Despite growing tolerance for homosexuals since the collapse of the Soviet Union in 1991, Russia remains a deeply homophobic society. In one poll last year, 73 per cent of Russians opposed same-sex marriages and 43 per cent said gay men should be incarcerated.
The weeks leading up to the parade were marked by growing tensions, protests outside Moscow gay clubs and homophobic attacks. The Russian Orthodox church denounced the event as "the propaganda of sin."
The leader of Russia's Muslim community, cleric Talgat Tadzhuddin, said: "If they come out into the streets, they should be bashed."
120 arrests at Moscow gay protest
May 28, 2006 - 12:41PM
Moscow police have arrested about 120 people during an unsanctioned gay rights demonstration at which a German MP was injured in a scuffle with right-wing activists.
Municipal authorities had banned a planned gay and lesbian parade through the capital despite a court appeal by organisers who pledged to hold a rally regardless.
About two dozen gay activists mounted an initial protest in front of the city hall, where violence ensued as other groups of citizens, reportedly including right-wing radicals, tried to break up the gathering.
Police units then moved on the crowd and made numerous arrests. Up to 200 other protesters also moved along the city's Tverskaya main street.
Volker Beck, a member of the German Bundestag who took part in the event, was punched in the face in a clash with alleged extremists.
Police stood back during the violence, he said.
"There was no aggression from our side, we were simply there," Beck told Deutsche Presse-Agentur dpa. "It is unacceptable that the police offer no protection to gays on the streets."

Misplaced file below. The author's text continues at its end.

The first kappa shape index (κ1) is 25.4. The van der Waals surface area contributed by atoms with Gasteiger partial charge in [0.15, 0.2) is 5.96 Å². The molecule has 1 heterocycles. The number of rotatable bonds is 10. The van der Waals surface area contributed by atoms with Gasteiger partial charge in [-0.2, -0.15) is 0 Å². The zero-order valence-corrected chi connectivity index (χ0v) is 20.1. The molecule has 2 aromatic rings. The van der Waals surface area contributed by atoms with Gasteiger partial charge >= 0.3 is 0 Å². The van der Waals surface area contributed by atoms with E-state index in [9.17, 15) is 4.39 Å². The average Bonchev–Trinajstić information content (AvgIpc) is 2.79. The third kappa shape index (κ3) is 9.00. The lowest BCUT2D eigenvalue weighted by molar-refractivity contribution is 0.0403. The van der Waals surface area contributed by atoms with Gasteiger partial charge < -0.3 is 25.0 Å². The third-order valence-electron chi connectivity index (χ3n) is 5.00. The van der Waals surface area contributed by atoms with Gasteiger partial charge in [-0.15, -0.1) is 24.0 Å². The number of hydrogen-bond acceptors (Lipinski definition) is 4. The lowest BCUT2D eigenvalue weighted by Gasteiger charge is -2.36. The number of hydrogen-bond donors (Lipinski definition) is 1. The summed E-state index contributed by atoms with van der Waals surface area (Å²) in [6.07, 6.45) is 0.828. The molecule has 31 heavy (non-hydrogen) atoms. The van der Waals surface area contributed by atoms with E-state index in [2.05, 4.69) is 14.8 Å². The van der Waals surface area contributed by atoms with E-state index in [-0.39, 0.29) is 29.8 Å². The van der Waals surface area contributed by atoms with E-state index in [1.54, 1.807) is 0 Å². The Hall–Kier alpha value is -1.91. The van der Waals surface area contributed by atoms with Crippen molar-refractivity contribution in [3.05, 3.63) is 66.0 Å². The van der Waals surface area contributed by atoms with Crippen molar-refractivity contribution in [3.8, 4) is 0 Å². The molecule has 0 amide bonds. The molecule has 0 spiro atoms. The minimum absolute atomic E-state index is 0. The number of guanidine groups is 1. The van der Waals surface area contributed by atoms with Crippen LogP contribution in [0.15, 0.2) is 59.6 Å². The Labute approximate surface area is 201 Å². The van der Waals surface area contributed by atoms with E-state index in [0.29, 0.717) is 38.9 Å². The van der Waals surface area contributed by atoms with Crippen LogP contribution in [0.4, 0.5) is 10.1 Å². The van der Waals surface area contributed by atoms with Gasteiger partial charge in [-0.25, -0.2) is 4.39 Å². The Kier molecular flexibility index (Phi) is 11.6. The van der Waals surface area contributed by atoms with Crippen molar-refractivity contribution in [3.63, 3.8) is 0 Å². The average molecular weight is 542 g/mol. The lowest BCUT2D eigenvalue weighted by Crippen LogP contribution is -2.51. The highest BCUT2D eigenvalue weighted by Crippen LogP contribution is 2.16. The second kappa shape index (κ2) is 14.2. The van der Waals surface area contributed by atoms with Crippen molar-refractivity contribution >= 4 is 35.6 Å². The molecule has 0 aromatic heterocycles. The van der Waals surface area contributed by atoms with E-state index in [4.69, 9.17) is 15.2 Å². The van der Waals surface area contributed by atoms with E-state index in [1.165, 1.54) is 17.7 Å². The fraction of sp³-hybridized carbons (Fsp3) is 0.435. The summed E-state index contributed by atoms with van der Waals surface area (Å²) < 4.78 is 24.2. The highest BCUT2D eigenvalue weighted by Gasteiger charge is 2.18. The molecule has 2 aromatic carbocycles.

The politician was detained in the fracas and kicked into a police bus. He was released with an apology when officers saw his parliamentary credentials.
City authorities were unrelenting at the hard line taken by police. Gay protesters had acted provocatively, said Sergei Tsoi, spokesman for Moscow mayor Yury Luzhkov, who had banned the event.
Smoke canisters were tossed and signal flares fired, prompting police retaliation, Tsoi said.
Gay activists were also detained approaching the Alexander Garden by the Kremlin wall, where police prevented them from laying wreaths at the Tomb of the Unknown Soldier.
Most of those detained were later released, law enforcement officials said.
Riot police also clashed with groups of presumed right-wing extremists and made about 50 arrests as they approached the gathering.
About 120 drivers also took part in a gay car rally in a western Moscow suburb.
A spokesperson for the Duma lower house of parliament called the gay protest a "provocation" and praised the actions of the police.
Mayor Luzhkov claimed earlier that 99 per cent of Muscovites supported the ban on the event. While European countries were more accepting of the gay community, a parade was impermissible in Russia for "moral and ethical considerations", the mayor said.
"One should not demonstrate publicly his deviations from the norm in the organisation of life and sex," he said.
A senior leader of Russia's Muslims had also opposed the event, saying participants should be "given a thrashing".
Homosexuality was considered a crime in the Soviet Union and was legalised in independent Russia only in 1993.
According to activists, the country still suffers from state sanctioned gay rights abuses, while gays and lesbians face broad public intolerance.
German MP attacked by thugs, detained by police in Moscow.
BERLIN, May 27 (Itar-Tass) -- German MP Volker Beck was attacked by nationalists and detained by police in Moscow during an unsanctioned sexual minority march on Saturday.
“At first I was hit by a rock and then a young neo-Nazi hit me in the face,” he told DPA.
Beck, who is the executive secretary of the Union-90/Greens faction in the Bundestag and a known homosexual, and other participants in the event were then detained by police. After identification apologies were offered and he was let go.
The doctor at the German embassy in Moscow examined Beck’s injuries.
Beck accused Moscow police of having failed to ensure the security of the gays. “It is inadmissible that police wouldn’t protect peaceful gays and lesbians from hooligans,” he said.
Co-chairmen of the Greens faction in the parliament, Renate Kunast and Fritz Kuhn, urged Russia to respect human rights, which also include peaceful demonstrations and the protection of their participants.